A new window into the radio sky

MeerKAT in South Africa is a ground-breaking telescope and promises exciting insights into processes taking place in outer space

September 17, 2020

It is the largest and most sensitive radio telescope in the southern hemisphere: 64 dish-shaped individual antennas – each with a diameter of 13.5 m – listen into space from South Africa and allow researchers to investigate distant radiation outbursts as precisely as pulsars or interstellar clouds within our own Milky Way. An important receiver system for this giant “ear” called MeerKAT comes from the Max Planck Institute for Radio Astronomy in Bonn. The Max Planck Society is providing an additional € 20 million for the construction of 20 additional antennas. According to Max Planck President Martin Stratmann, the MeerKAT project is “a milestone in radio astronomy”.

Giant ear into space: A MeerKAT radio antenna tunes in to the African night sky.

The premises of MeerKAT, which lie about 90 km outside the South African city of Carnavon on the North Cape has become the Mecca of radio astronomers. Thanks to its unique location in the Karoo semi-desert region, the system is only slightly affected by terrestrial interference radiation. This means that its sensitivity can be fully utilised.

In addition to visible light, radio astronomy opens another window to the universe. However, the quality of the observations depends on the sensitivity of the telescopes. Factors such as the accessibility of the celestial regions, time and frequency resolution, and the speed of mapping the firmament also play an important role.

MeerKAT currently comprises 64 individual antennas. After the upgrade, it will be expanded to a total of 84 antennas, each with a diameter of 13.5 m. The dishes can be interferometrically combined into a single telescope and operate in a so called offset Gregory configuration. This allows increased sensitivity (because of the full opening of the mirror), excellent image quality, and good shielding against unwanted interference from satellites or terrestrial transmitters.

The system is more sensitive than the largest mobile single telescopes in our northern hemisphere, the 100-metre antennas in Effelsberg near Bonn and in Green Bank in West Virginia. The 20 additional antennas will drastically increase the performance of the system. The spatial resolution of the 84 interconnected dishes of MeerKAT will thus correspond to that of a radio telescope 17 km in diameter.

Ceremonial signing: Max Planck President Martin Stratmann and the MeerKAT project  leader in South Africa, Bernie Fanaroff (3rd from left), at the signing of the Agreement in Novemberg 2015. The ceremony was also attended by Science Minister Naledi Pandor and the ambassadors of both countries.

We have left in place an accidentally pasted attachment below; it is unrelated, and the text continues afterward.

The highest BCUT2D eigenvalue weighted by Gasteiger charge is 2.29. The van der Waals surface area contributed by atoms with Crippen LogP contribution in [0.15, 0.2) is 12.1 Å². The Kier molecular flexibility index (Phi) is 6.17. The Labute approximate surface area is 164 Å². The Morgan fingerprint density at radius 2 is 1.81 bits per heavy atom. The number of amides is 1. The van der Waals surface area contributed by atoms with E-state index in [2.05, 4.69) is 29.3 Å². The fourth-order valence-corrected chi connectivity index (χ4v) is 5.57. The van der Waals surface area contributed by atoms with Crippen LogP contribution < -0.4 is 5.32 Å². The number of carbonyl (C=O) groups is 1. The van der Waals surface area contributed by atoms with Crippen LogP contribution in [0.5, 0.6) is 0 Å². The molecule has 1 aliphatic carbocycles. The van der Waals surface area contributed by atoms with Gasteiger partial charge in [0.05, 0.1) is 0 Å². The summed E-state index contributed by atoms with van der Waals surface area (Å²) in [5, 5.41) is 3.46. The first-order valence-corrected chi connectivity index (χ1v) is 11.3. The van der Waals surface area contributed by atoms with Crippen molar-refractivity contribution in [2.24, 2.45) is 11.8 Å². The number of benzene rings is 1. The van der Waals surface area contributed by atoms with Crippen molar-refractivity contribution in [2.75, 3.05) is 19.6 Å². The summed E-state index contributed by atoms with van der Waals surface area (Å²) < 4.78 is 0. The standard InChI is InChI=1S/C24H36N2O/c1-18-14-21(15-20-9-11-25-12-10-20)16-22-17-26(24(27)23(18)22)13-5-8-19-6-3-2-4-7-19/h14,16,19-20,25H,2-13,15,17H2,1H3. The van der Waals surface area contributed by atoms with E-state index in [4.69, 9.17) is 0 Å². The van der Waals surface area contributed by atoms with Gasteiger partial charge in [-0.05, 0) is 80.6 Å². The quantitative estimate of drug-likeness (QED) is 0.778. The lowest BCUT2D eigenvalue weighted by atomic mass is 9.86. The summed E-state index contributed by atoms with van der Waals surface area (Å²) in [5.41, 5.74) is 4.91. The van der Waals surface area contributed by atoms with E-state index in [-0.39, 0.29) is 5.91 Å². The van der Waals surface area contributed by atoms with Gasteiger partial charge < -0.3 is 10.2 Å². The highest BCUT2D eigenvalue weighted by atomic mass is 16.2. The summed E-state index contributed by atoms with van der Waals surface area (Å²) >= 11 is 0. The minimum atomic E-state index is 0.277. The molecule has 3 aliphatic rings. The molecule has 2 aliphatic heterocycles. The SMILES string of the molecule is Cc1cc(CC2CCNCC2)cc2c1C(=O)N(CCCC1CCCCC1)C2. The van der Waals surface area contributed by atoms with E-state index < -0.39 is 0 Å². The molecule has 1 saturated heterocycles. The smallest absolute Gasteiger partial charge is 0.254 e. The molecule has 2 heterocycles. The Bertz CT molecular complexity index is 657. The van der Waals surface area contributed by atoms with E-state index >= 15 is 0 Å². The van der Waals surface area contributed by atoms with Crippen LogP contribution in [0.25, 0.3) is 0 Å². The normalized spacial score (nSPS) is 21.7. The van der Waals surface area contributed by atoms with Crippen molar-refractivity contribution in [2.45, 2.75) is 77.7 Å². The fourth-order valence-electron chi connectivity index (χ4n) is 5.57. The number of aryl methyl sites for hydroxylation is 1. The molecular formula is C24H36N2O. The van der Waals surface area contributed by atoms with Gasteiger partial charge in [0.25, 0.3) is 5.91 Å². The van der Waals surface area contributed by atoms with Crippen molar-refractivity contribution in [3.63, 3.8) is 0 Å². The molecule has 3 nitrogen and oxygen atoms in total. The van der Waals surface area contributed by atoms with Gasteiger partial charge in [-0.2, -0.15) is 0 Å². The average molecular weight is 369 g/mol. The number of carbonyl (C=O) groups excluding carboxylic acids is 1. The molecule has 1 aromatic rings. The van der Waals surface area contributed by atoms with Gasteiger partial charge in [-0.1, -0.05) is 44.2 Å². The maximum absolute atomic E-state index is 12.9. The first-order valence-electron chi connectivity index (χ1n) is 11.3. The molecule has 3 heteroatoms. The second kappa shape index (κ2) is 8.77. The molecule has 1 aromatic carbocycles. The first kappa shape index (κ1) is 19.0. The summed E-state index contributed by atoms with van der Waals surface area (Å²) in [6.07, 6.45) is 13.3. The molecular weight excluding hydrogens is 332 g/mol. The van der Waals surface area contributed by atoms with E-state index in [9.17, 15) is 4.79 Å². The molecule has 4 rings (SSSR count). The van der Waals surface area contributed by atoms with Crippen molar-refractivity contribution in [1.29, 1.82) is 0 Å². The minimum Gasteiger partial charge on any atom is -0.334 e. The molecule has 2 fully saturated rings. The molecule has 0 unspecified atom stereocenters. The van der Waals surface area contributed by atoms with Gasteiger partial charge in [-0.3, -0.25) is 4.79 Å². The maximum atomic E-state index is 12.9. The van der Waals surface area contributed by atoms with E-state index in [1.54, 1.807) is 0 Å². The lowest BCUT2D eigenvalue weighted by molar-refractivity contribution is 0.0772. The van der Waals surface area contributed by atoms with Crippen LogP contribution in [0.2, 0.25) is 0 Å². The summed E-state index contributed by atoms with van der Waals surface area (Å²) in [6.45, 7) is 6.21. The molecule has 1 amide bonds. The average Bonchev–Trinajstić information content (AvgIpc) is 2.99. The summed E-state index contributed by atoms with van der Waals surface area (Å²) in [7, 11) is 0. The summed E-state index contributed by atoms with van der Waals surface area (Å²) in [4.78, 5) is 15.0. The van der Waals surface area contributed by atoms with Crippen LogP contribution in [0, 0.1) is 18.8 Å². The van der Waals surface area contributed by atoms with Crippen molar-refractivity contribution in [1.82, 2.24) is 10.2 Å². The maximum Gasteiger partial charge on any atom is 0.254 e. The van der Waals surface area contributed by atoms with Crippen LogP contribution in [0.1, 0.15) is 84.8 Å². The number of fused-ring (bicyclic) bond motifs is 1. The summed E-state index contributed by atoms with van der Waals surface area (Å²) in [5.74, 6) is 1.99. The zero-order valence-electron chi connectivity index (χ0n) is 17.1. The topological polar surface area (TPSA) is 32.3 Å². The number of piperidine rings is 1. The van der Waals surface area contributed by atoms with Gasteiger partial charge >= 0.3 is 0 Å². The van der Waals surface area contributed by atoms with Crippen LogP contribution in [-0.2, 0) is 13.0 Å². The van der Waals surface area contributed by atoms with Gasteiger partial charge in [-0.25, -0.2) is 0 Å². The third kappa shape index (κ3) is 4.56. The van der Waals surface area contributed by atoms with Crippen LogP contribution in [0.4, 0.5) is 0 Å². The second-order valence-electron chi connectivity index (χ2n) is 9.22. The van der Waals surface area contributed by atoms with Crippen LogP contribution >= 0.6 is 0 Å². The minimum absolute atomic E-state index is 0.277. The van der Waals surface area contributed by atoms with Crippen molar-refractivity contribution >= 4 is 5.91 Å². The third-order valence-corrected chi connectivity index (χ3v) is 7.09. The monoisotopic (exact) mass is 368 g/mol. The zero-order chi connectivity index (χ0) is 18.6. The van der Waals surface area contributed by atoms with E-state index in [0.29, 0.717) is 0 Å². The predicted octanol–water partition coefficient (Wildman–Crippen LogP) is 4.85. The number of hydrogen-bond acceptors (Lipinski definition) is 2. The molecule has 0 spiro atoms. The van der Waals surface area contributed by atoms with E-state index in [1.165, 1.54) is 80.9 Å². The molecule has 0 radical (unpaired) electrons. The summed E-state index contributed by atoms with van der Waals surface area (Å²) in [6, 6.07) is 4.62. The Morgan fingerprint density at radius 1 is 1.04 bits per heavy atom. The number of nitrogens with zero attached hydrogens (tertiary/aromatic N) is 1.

In November 2015, the basic cooperation agreement for MeerKAT was concluded between the Max Planck Society and the South African partners. Among others, the South African Minister for Science and Technology, Naledi Pandor, and the President of the Max Planck Society, Martin Stratmann were present at the ceremony in Berlin.

On the part of the Max Planck Society, the cooperation mainly involves scientists from the Max Planck Institute for Radio Astronomy who collaborate with colleagues from the Universities of Manchester and Oxford on data processing. The receiver system installed in the meantime consists of a front-end system for data acquisition and a back-end system for data processing with high time resolution. The frequencies are between 1.6 and 3.5 GHz. The recorded data rate of 5.5 TeraBit (1 TeraBit = 1012 Bit) corresponds to 147 completely filled DVDs per second.

“The MeerKAT receiver project at our institute will provide a system excellently suited to the interests of our scientists”, says Gundolf Wieching, head of the Electronics division at the Max Planck Institute for Radio Astronomy at the signing of the cooperation agreement in Berlin. “This will allow us to use the full potential of the receiver”.

When asked about the possibilities of MeerKAT, Max Planck Director Michael Kramer said: “We expect progress in the field of fundamental physics with tests of theories of gravitation and the detection of gravitational waves via pulsar observations”. According to Kramer, the observations include the study of dynamic changes in the radio sky (e.g. short-lived radio bursts at cosmological distances), sensitive molecular spectroscopy of the interstellar medium, and high-resolution images of radio sources.

With MeerKAT, the future of radio astronomical observation has begun. The system will be integrated into the Square Kilometre Array (SKA). The SKA project will be built at sites in South Africa and Australia and will include thousands of antennas of different types with a total catchment area of one million square meters. The antennas will also be separated by up to 3000 km. Interconnected by the technique of interferometry, this results in an enormously high resolution of detail – the SKA will thus exceed that of the Hubble Space Telescope by a factor of 50. And another record: the SKA should be able to scan the sky about ten thousand times faster than is currently possible.



This article first appeared on 11 November 2015 and was updated on 17 September 2020.

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